"In the last decade, farmers markets have become an increasingly important source of food products for millions of Americans," said Joshua Scheinberg who conducted the research for his master's degree in food science." The popularity of farmers markets is no doubt a result of consumer demand for locally produced foods." Scheinberg continues working toward a doctoral degree advised by Cutter.
"As patronage continues to increase at farmers markets and other direct-to-consumer marketing channels, the risks associated with purchasing fresh products directly from the farmer or vendor must be evaluated," Scheinberg added. "Potentially hazardous foods, such as milk, cheeses, and raw meat and poultry, also are popular at these venues."
Cutter and Scheinberg speculate that interventions, such as antimicrobial rinses, can lower pathogen levels on poultry carcasses.
"The fact that the chickens from farmers markets had much higher levels of Campylobacter and Salmonella indicated that there's something else going on," Cutter said. "So, Josh developed a survey for poultry vendors, with questions focused on processing methods, as well as food safety practices."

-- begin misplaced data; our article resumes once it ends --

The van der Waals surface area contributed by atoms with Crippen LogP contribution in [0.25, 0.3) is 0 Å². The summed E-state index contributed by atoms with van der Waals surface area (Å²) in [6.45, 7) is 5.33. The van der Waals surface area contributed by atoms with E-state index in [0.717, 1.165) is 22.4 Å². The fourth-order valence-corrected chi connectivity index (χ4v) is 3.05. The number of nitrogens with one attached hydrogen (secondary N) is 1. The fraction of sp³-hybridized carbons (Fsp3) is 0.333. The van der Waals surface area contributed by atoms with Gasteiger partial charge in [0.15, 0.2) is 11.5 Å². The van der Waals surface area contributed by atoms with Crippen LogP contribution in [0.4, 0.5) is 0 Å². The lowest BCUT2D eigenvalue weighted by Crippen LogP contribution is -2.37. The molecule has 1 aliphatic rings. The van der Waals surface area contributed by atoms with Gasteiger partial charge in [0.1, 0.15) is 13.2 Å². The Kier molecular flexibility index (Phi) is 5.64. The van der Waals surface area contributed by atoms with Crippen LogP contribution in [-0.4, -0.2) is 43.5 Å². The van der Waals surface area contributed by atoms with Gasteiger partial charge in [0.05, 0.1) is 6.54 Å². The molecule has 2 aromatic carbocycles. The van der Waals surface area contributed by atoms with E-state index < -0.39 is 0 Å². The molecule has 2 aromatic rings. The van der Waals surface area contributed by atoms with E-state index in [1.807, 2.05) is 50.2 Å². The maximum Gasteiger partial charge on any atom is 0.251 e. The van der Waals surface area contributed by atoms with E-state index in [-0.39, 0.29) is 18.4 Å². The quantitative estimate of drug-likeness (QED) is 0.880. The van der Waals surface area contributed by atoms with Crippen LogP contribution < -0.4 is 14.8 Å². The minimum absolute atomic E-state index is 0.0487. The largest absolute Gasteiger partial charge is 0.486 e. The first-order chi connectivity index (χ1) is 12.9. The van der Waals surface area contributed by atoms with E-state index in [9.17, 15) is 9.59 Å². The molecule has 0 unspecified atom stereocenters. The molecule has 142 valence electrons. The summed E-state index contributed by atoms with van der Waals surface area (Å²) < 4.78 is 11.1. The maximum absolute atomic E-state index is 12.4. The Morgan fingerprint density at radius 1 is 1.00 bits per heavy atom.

However, they found that many of the farmers/vendors may not be incorporating antimicrobial interventions during processing. As a result, the researchers now are preparing educational materials and food safety training for farmers and vendors selling poultry products at farmers markets.
Cutter noted that her role as an extension specialist is to develop science-based educational materials for farmers/vendors who sell poultry at markets, explain the applicable local and federal regulations, and emphasize the need for antimicrobial interventions to prevent a higher prevalence of pathogens.
"We are not doing the research to scare consumers or put people out of business; we're here to improve public health," she said. "We can train farmers and vendors to produce a safer product that won't make people sick. This approach also has the potential to help consumers feel more confident about buying their locally grown and processed products."
Bacteria that cause foodborne illness, such as Campylobacter and Salmonella, are destroyed by proper cooking of poultry products; however, they also can cause cross-contamination if they come in contact with other foods through contaminated cutting boards, sinks, countertops or utensils.
Scheinberg's master's thesis, "Comparison of Poultry Products Obtained from Farmers Markets and Supermarkets in Pennsylvania," is available online at https://etda.libraries.psu.edu/paper/15223/.
Broiler Percent positives for Salmonella during FSIS HACCP Verification Testing, 2004-2012